Belmont’s College of Liberal Arts and Social Sciences hosted Dr. William Tate this week as part of the University’s Scholar-in-Residence program, an initiative created by the Welcome Home Team that brings diverse scholars–deans, senior administrators, presidents or other scholars– whose lives and careers serve as an inspiration to underrepresented students. These interactions allow the Belmont community to engage with scholars from across the country who have made an impact on higher education and their industries, while further familiarizing students with career options in academia.
Tate is the Edward Mallinckrodt Distinguished University Professor in Arts & Sciences at Washington University in St. Louis. Currently, he serves as Dean of the Graduate School and Vice Provost for Graduate Education.
While on campus, Tate presented sessions to students, faculty and staff and served as the keynote speaker at The Collaborative for Collegiality, an initiative between the Colleges of Liberal Arts and Social Sciences and Sciences and Mathematics where K-12 teacher work together in interdisciplinary ways through engaging topics like cooking, gardening and storytelling. Tate discussed how teachers can support all student learning through these topics, particularly vulnerable urban youth.
He also presented “Who is My Neighbor? The Geography of Opportunity in Ferguson and Beyond,” a convocation session held on Monday morning. The talk detailed events in Ferguson, Missouri and allowed attendees to examine critical questions surrounding how politics, practices and folkways created the conditions in Ferguson and the broader St. Louis region. To do so, Tate used geospatial methods to create visuals and determine if racial segregation, economic opportunity, health and developmental outcomes and education-related outcomes are spatially arranged. He concluded his session by offering hopeful recommendations for improvement.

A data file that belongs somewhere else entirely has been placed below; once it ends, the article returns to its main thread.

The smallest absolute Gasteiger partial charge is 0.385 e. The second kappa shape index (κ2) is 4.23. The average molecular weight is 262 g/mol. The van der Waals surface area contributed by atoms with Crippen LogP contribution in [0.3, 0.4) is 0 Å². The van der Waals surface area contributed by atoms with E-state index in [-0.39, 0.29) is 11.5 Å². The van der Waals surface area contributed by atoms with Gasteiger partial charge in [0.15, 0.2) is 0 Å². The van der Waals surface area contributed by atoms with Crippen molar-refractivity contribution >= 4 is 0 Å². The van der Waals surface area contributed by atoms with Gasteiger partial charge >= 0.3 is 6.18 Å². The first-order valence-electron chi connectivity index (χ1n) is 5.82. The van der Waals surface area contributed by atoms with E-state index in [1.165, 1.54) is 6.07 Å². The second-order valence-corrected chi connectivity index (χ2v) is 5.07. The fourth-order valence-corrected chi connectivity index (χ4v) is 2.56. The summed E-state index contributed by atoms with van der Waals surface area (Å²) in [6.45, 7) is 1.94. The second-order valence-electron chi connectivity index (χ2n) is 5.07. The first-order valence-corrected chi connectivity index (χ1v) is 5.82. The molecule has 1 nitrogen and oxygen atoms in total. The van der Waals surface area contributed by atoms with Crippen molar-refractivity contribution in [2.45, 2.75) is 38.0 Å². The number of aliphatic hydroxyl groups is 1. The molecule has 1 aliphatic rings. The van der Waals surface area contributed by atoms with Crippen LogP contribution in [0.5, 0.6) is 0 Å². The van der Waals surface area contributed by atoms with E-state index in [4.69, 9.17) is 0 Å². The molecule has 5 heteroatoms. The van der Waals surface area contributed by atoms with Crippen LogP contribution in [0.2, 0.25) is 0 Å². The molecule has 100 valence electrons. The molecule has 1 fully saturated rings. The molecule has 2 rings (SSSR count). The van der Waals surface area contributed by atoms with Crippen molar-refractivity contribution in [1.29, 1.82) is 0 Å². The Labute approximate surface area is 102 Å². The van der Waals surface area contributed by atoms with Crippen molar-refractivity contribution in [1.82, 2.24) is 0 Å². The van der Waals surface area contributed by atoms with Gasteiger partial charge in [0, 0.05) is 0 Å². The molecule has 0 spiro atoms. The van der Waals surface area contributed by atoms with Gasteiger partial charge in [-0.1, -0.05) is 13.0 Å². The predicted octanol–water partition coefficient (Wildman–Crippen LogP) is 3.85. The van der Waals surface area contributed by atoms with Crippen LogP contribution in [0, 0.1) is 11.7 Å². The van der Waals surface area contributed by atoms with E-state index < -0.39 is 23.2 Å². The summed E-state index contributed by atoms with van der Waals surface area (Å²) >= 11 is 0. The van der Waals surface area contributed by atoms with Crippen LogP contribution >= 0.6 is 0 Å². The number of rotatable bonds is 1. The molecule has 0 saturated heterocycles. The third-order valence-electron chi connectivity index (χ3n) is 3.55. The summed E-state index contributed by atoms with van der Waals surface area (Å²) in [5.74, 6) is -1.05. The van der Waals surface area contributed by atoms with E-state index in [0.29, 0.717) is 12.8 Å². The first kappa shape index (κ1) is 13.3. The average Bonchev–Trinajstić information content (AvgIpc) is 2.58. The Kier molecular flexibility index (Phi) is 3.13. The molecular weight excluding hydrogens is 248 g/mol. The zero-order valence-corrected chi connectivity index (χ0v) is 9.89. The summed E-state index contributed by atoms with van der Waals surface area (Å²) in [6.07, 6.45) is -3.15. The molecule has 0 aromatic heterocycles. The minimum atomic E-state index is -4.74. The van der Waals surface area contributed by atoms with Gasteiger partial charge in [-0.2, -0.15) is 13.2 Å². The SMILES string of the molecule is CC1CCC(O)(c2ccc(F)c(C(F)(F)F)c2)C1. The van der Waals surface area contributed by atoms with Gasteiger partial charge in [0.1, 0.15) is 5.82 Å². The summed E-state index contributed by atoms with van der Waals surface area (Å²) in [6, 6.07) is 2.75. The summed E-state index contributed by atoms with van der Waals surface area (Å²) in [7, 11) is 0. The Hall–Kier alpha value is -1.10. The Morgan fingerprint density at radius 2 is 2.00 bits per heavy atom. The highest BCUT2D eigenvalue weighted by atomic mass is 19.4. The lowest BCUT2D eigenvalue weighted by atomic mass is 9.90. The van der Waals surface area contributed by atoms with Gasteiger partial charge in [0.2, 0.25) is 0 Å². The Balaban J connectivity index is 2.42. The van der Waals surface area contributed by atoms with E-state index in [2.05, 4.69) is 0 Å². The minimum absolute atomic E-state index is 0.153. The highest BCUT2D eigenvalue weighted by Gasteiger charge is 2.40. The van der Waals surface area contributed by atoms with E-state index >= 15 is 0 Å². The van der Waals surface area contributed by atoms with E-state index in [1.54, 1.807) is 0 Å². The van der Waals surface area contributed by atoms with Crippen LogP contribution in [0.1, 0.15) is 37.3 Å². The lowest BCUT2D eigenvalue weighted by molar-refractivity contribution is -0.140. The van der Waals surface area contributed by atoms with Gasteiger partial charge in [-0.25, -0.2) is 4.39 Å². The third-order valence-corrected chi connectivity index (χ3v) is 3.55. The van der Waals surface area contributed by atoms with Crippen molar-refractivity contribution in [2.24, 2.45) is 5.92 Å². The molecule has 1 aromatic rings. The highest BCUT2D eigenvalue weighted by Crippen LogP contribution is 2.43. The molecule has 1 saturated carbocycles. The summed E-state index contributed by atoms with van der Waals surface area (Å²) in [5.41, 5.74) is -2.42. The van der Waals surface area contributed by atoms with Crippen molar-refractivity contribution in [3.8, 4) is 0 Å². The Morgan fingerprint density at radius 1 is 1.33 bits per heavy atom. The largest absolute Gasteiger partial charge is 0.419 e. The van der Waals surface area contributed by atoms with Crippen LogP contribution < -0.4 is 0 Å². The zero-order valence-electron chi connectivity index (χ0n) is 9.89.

On Tuesday, Tate led a discussion surrounding “STEM Education: Is Geography Destiny?” where he discussed the implications of Tobler’s first law of geography for opportunities in STEM learning. He illustrated the relationship between place and STEM attainment, highlighting challenges related to urban and rural areas and available interventions. He also addressed state mandates for equal opportunity and the intended and unnitended consequences of those mandates.
Dean of the College of Liberal Arts and Social Sciences Dr. Bryce Sullivan said, “While at Belmont, Dr. Tate brought to bear a combination of deep intellect, solid research on urban communities and a thoughtful Christian perspective to some of the important social issues of the day. He has a gift for speaking and engaging his audience. His description of his own experiences and reactions in the aftermath of the Michael Brown shooting in Ferguson, Missouri, as a professor, administrator and Christian, brought insight to personal and institutional responses to social determinants of poverty and systemic educational problems.”